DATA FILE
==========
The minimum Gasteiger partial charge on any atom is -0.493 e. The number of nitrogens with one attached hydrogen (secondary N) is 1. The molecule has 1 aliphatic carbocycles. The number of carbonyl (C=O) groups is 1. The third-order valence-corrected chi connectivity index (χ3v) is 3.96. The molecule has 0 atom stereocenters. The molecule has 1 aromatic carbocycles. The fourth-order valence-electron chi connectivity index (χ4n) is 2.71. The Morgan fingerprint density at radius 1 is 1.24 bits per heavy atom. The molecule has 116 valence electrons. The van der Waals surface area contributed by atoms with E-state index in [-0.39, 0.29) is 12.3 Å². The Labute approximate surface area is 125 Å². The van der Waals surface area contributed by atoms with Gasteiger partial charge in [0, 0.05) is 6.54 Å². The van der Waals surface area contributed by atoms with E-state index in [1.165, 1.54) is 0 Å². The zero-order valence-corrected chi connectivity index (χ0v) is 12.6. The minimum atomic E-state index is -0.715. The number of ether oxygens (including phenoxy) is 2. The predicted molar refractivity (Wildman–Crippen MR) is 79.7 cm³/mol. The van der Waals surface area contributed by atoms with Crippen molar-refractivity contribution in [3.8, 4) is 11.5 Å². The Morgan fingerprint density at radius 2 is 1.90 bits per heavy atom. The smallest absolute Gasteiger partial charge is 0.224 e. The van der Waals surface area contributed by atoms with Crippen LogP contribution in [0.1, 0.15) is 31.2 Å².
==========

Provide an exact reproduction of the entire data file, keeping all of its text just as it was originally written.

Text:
The minimum Gasteiger partial charge on any atom is -0.493 e. The number of nitrogens with one attached hydrogen (secondary N) is 1. The molecule has 1 aliphatic carbocycles. The number of carbonyl (C=O) groups is 1. The third-order valence-corrected chi connectivity index (χ3v) is 3.96. The molecule has 0 atom stereocenters. The molecule has 1 aromatic carbocycles. The fourth-order valence-electron chi connectivity index (χ4n) is 2.71. The Morgan fingerprint density at radius 1 is 1.24 bits per heavy atom. The molecule has 116 valence electrons. The van der Waals surface area contributed by atoms with E-state index in [-0.39, 0.29) is 12.3 Å². The Labute approximate surface area is 125 Å². The van der Waals surface area contributed by atoms with Gasteiger partial charge in [0, 0.05) is 6.54 Å². The van der Waals surface area contributed by atoms with E-state index in [1.165, 1.54) is 0 Å². The zero-order valence-corrected chi connectivity index (χ0v) is 12.6. The minimum atomic E-state index is -0.715. The number of ether oxygens (including phenoxy) is 2. The predicted molar refractivity (Wildman–Crippen MR) is 79.7 cm³/mol. The van der Waals surface area contributed by atoms with Crippen molar-refractivity contribution in [3.8, 4) is 11.5 Å². The Morgan fingerprint density at radius 2 is 1.90 bits per heavy atom. The smallest absolute Gasteiger partial charge is 0.224 e. The van der Waals surface area contributed by atoms with Crippen LogP contribution in [0.1, 0.15) is 31.2 Å².